This article was originally featured in the Telegraph.
It is quite a challenge to attempt radical reform of social care in a period of public spending entrenchment. Yet to do so now is also a good time. It is painfully plain that state-provided social care is in crisis. Age UK estimates that currently there are 800,000 older people who need care but do not receive it from the state, and that this will increase to one million people by 2014.
No-one involved in social care wants the status quo to continue. Inadequate funding and a chaotic legal framework have created the perfect storm in which those in the last years of their life are routinely failed by the system.
The most vulnerable members of our society often receive inadequate support or no support at all. Others find that the only way to pay for the residential care they need is to sell the family home, a decision that only compounds an already difficult time.
This situation is only going to get worse as social care services are under growing pressure: first, as a result of stand-still budgets which have seen investment in social care increase by only 0.1% per year in real terms since 2004; second because of large cuts in central Government support to local Councils this year and planned for the next three years as well; and thirdly, because there is greater demand than ever – since 2004 the number of people over 85 has risen by two-thirds. Demand outstrips supply.There is also a general recognition that the diversity of our older population calls for a more flexible response in the provision of care. Personalisation is the new leitmotif. Reforms in public services and new models of service delivery are welcome. It is also broadly accepted that we need to forge a new partnership between the state and the citizen – a partnership which acknowledges that both parties will need to contribute more to the eventual financial settlement.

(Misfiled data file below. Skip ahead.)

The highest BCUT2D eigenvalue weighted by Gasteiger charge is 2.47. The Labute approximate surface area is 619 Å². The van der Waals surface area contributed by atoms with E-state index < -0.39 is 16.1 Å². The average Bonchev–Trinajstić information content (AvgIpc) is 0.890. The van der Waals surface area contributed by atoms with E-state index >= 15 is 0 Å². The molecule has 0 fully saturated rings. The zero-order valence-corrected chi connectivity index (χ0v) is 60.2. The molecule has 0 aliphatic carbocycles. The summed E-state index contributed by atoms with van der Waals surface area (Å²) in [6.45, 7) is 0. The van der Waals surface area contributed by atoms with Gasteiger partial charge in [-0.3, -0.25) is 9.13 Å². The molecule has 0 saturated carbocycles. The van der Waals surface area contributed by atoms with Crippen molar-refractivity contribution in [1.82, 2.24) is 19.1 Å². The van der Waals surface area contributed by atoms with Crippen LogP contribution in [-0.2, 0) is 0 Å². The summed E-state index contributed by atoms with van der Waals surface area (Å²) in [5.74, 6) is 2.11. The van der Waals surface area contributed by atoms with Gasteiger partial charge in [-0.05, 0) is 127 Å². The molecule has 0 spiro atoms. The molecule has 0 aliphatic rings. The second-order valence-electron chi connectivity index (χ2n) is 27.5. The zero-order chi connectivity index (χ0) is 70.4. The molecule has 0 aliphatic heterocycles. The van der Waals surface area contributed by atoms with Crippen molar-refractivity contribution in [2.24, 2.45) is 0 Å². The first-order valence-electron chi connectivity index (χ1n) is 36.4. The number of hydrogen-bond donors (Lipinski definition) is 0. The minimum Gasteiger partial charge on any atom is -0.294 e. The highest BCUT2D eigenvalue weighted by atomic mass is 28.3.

After years of applying sticking plasters to the tottering system, the last government came to the realisation that radical change is needed if we are to look after our old with dignity and care. It initiated a Law Commission review to address the tangled skein of care legislation, and the rights and entitlements of citizens in respect of care. Armed with this, the Dilnot Commission on funding of care and support, led by economist Andrew Dilnot has been tasked with how to pay for a new system. The Commission is due to report its findings to government on Monday, but the key test for the Government will be whether it accepts the hard truth that funding a proper social care system will require a funding solution over and above the present, clearly inadequate, levels. The Coalition Government has promised a White Paper based on the input from these two substantial Commissions, and legislation in the next session of Parliament, but we need this assurance now rather than later.
The first task will be to stem the decline in current care services. That is why the present raft of cuts needs to be reversed and new money found. On the whole, we need fairer ways to pay for care, a more attractive service offer and a vast improvement to the quality of care older people receive – we cannot allow any more neglect to the most vulnerable in our society.
Allied to that, we need to minimise the catastrophic costs which some people face, and the incredible meanness of the means-tested public provision. Those with only modest incomes, savings and capital face punitive charges. Fairness requires a greater public contribution and involvement – something we all need to take responsibility for.
Then there is the issue of preventative interventions – the measures and services which can reduce the total need for care. Over recent years, these have largely been sacrificed as the resources available have increasingly been committed to those with the greatest needs, but it is a wrong-headed approach which makes no economic sense in the long run to ignore the problems upstream.
Andrew Dilnot has a daunting task, and his report comes in the wake of substantial reports over the last two decades which have largely gone unheeded. But his deliberations have been thorough, and his analysis and observations will be weighty.
Successive Governments have been in denial that social care needs more money. So too have individual citizens, who have been reluctant to think about future care needs and how to plan and prepare for them adequately. The Dilnot Report is likely to be a hard wake-up call to both parties, but then both parties surely recognise that the present framework is well past its sell-by date and is delivering almost nothing of any satisfaction to anybody.
This is not a time for silo thinking – it affects the whole Government. Social care is about housing, communities, and the services which support people living independently – it is not just a Department of Health issue in order to manage people whose condition makes them frail and vulnerable. We will, however, be looking for a firm commitment from the Health Department that there will be a White Paper shortly
The Government stands at a crossroads. This is one of the biggest decisions both it and the country will face. Prime Ministers and Governments are judged on how they handle the big issues. This choice is about courage over negligence. David Cameron should be bold.